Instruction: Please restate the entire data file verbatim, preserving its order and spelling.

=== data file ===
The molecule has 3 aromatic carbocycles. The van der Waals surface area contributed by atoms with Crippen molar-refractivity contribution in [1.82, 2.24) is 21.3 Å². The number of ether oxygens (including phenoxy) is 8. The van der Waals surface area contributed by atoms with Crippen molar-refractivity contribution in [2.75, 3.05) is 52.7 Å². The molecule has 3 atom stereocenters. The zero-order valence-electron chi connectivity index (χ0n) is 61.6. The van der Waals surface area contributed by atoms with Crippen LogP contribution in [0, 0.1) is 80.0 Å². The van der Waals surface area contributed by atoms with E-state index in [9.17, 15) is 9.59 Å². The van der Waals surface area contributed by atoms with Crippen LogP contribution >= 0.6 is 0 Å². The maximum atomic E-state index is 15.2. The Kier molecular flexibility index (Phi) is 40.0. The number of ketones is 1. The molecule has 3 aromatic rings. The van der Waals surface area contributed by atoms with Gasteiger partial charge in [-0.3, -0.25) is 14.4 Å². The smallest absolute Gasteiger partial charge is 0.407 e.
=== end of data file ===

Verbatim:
The molecule has 3 aromatic carbocycles. The van der Waals surface area contributed by atoms with Crippen molar-refractivity contribution in [1.82, 2.24) is 21.3 Å². The number of ether oxygens (including phenoxy) is 8. The van der Waals surface area contributed by atoms with Crippen molar-refractivity contribution in [2.75, 3.05) is 52.7 Å². The molecule has 3 atom stereocenters. The zero-order valence-electron chi connectivity index (χ0n) is 61.6. The van der Waals surface area contributed by atoms with Crippen LogP contribution in [0, 0.1) is 80.0 Å². The van der Waals surface area contributed by atoms with E-state index in [9.17, 15) is 9.59 Å². The van der Waals surface area contributed by atoms with Crippen LogP contribution >= 0.6 is 0 Å². The maximum atomic E-state index is 15.2. The Kier molecular flexibility index (Phi) is 40.0. The number of ketones is 1. The molecule has 3 aromatic rings. The van der Waals surface area contributed by atoms with Gasteiger partial charge in [-0.3, -0.25) is 14.4 Å². The smallest absolute Gasteiger partial charge is 0.407 e.